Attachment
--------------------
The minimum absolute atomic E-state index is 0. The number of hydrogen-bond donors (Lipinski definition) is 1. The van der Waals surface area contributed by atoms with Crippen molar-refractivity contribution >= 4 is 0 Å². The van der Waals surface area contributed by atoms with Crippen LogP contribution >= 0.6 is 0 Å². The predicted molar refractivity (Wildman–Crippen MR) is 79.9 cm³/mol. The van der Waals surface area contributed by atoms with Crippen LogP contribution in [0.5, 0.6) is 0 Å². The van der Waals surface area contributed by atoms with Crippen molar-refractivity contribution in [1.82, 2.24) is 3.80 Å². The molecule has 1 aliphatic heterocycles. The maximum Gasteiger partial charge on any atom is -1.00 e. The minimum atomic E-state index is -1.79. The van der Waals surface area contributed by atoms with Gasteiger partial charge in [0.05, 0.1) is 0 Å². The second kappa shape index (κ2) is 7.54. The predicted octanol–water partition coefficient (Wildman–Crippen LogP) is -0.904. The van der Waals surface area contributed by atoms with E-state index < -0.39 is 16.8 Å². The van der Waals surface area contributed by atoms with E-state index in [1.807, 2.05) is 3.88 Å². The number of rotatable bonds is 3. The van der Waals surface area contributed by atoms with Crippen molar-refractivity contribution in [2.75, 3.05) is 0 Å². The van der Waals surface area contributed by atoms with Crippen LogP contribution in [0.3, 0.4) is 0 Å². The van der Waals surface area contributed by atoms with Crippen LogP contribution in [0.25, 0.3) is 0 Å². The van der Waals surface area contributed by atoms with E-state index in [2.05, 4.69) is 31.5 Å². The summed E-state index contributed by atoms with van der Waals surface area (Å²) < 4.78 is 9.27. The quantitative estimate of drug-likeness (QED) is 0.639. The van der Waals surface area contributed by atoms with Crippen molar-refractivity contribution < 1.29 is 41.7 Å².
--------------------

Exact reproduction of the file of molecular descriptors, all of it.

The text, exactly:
The minimum absolute atomic E-state index is 0. The number of hydrogen-bond donors (Lipinski definition) is 1. The van der Waals surface area contributed by atoms with Crippen molar-refractivity contribution >= 4 is 0 Å². The van der Waals surface area contributed by atoms with Crippen LogP contribution >= 0.6 is 0 Å². The predicted molar refractivity (Wildman–Crippen MR) is 79.9 cm³/mol. The van der Waals surface area contributed by atoms with Crippen LogP contribution in [0.5, 0.6) is 0 Å². The van der Waals surface area contributed by atoms with Crippen molar-refractivity contribution in [1.82, 2.24) is 3.80 Å². The molecule has 1 aliphatic heterocycles. The maximum Gasteiger partial charge on any atom is -1.00 e. The minimum atomic E-state index is -1.79. The van der Waals surface area contributed by atoms with Gasteiger partial charge in [0.05, 0.1) is 0 Å². The second kappa shape index (κ2) is 7.54. The predicted octanol–water partition coefficient (Wildman–Crippen LogP) is -0.904. The van der Waals surface area contributed by atoms with E-state index < -0.39 is 16.8 Å². The van der Waals surface area contributed by atoms with E-state index in [1.807, 2.05) is 3.88 Å². The number of rotatable bonds is 3. The van der Waals surface area contributed by atoms with Crippen molar-refractivity contribution in [2.75, 3.05) is 0 Å². The van der Waals surface area contributed by atoms with Crippen LogP contribution in [0.3, 0.4) is 0 Å². The van der Waals surface area contributed by atoms with Crippen LogP contribution in [0.25, 0.3) is 0 Å². The van der Waals surface area contributed by atoms with E-state index in [2.05, 4.69) is 31.5 Å². The summed E-state index contributed by atoms with van der Waals surface area (Å²) < 4.78 is 9.27. The quantitative estimate of drug-likeness (QED) is 0.639. The van der Waals surface area contributed by atoms with Crippen molar-refractivity contribution < 1.29 is 41.7 Å².